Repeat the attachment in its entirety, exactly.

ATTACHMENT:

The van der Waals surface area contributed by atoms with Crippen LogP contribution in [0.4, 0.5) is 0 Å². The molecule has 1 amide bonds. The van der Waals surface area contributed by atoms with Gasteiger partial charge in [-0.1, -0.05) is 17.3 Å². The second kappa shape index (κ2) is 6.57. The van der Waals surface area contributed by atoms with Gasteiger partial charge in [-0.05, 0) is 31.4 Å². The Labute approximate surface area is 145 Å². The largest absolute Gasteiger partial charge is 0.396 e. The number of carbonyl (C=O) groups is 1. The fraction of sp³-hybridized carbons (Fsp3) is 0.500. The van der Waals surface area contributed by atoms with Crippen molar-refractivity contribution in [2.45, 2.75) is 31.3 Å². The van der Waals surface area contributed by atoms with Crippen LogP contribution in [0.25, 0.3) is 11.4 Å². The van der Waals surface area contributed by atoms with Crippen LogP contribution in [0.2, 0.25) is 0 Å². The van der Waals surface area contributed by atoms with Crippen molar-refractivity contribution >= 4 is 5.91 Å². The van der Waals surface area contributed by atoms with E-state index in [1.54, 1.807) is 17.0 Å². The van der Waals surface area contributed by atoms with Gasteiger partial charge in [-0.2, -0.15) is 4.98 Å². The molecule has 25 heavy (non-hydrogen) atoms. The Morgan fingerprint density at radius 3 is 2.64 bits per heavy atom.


The van der Waals surface area contributed by atoms with Crippen LogP contribution in [0.4, 0.5) is 0 Å². The molecule has 1 amide bonds. The van der Waals surface area contributed by atoms with Gasteiger partial charge in [-0.1, -0.05) is 17.3 Å². The second kappa shape index (κ2) is 6.57. The van der Waals surface area contributed by atoms with Gasteiger partial charge in [-0.05, 0) is 31.4 Å². The Labute approximate surface area is 145 Å². The largest absolute Gasteiger partial charge is 0.396 e. The number of carbonyl (C=O) groups is 1. The fraction of sp³-hybridized carbons (Fsp3) is 0.500. The van der Waals surface area contributed by atoms with Crippen molar-refractivity contribution in [2.45, 2.75) is 31.3 Å². The van der Waals surface area contributed by atoms with Crippen LogP contribution in [0.25, 0.3) is 11.4 Å². The van der Waals surface area contributed by atoms with Crippen LogP contribution in [0.2, 0.25) is 0 Å². The van der Waals surface area contributed by atoms with Crippen molar-refractivity contribution >= 4 is 5.91 Å². The van der Waals surface area contributed by atoms with E-state index in [1.54, 1.807) is 17.0 Å². The van der Waals surface area contributed by atoms with Gasteiger partial charge in [-0.2, -0.15) is 4.98 Å². The molecule has 25 heavy (non-hydrogen) atoms. The Morgan fingerprint density at radius 3 is 2.64 bits per heavy atom.